What if every investor did that? It’s nice to imagine a nation of long-term investors just like Mr. Buffett. But if stockholders never sold any of their investments, the economy, incomes and job creation would slow to a crawl because a growing economy depends on capital moving freely and continuously to its perceived highest and best use.

Mr. Rangel should also bear in mind that taxes on labor income are voluntary in the sense that one can choose not to pay them by choosing not to earn any labor income — that is, by not working. All the rich need to do in order to make true Mr. Rangel’s characterization of our tax system is to retire to their yachts, rather than continue to contribute to the economy by running hedge funds or doing private equity deals.

3. federalist - March 23, 2011

St. Augustine of Hippo on the difference between governments and robbers:

[W]hat are kingdoms but great robberies? For what are robberies themselves, but little kingdoms? The band itself is made up of men; it is ruled by the authority of a prince, it is knit together by the pact of the confederacy; the booty is divided by the law agreed on. If, by the admittance of abandoned men, this evil increases to such a degree that it holds places, fixes abodes, takes possession of cities, and subdues peoples, it assumes the more plainly the name of a kingdom, because the reality is now manifestly conferred on it, not by the removal of covetousness, but by the addition of impunity. Indeed, that was an apt and true reply which was given to Alexander the Great by a pirate who had been seized. For when that king had asked the man what he meant by keeping hostile possession of the sea, he answered with bold pride, “What thou meanest by seizing the whole earth; but because I do it with a petty ship, I am called a robber, whilst thou who dost it with a great fleet art styled emperor.”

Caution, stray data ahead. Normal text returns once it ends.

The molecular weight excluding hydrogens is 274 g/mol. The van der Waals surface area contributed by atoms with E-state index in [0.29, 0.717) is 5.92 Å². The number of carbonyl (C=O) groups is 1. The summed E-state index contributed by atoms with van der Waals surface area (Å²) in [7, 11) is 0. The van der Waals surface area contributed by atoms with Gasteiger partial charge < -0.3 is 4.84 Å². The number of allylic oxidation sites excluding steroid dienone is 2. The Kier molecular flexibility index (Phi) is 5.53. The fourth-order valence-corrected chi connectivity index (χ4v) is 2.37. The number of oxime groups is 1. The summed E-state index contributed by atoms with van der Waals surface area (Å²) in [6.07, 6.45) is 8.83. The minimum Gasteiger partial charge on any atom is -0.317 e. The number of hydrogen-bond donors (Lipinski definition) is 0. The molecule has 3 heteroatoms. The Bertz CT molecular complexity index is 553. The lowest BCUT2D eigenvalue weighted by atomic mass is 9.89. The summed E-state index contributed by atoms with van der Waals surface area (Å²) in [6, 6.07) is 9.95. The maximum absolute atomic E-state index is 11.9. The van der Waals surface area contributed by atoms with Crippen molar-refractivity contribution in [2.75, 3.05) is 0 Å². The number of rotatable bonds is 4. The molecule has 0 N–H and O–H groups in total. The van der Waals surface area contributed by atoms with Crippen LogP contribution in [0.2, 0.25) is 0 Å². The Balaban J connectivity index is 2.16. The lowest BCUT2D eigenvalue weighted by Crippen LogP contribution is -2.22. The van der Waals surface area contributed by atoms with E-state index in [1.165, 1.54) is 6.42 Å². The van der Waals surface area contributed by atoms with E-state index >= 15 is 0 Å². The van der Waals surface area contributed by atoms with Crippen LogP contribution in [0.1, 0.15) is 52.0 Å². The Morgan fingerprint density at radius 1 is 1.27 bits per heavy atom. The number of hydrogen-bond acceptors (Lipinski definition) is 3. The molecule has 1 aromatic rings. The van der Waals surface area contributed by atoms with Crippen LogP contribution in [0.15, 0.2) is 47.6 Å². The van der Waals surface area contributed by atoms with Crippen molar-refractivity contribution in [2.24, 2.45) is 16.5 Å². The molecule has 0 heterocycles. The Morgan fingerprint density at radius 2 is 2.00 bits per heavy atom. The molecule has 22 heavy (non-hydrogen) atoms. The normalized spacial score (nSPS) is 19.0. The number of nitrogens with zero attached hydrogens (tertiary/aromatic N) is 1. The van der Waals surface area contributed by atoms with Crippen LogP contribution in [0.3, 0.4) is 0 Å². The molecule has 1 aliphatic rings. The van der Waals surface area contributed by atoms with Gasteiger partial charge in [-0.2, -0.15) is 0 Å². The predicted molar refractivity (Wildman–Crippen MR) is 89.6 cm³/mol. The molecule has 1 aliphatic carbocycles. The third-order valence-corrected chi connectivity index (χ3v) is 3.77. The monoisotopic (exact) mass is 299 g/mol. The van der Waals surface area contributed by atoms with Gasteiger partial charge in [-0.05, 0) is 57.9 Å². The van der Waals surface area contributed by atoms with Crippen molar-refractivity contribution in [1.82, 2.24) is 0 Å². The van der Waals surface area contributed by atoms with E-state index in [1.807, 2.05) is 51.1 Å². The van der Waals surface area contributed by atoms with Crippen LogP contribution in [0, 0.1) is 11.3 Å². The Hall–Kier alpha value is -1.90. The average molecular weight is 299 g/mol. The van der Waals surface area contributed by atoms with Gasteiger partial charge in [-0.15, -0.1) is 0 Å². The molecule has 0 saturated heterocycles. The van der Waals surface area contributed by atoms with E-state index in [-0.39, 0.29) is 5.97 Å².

4. federalist - December 7, 2011

From James Wilson’s “The Greed Fallacy“:

Statists (especially left-statists) … ignore the fact that they created this outcome when they asserted that the State can steal from some to give to others. When Statists argue that politicians can initiate force against Person B for the benefit of Person A, they’re promoting a system that corporations (and others) will use for their own ends. Cronyism, corruption, and the abuse of power are the inevitable results of such a greedy, theft-based system.

5. federalist - April 25, 2012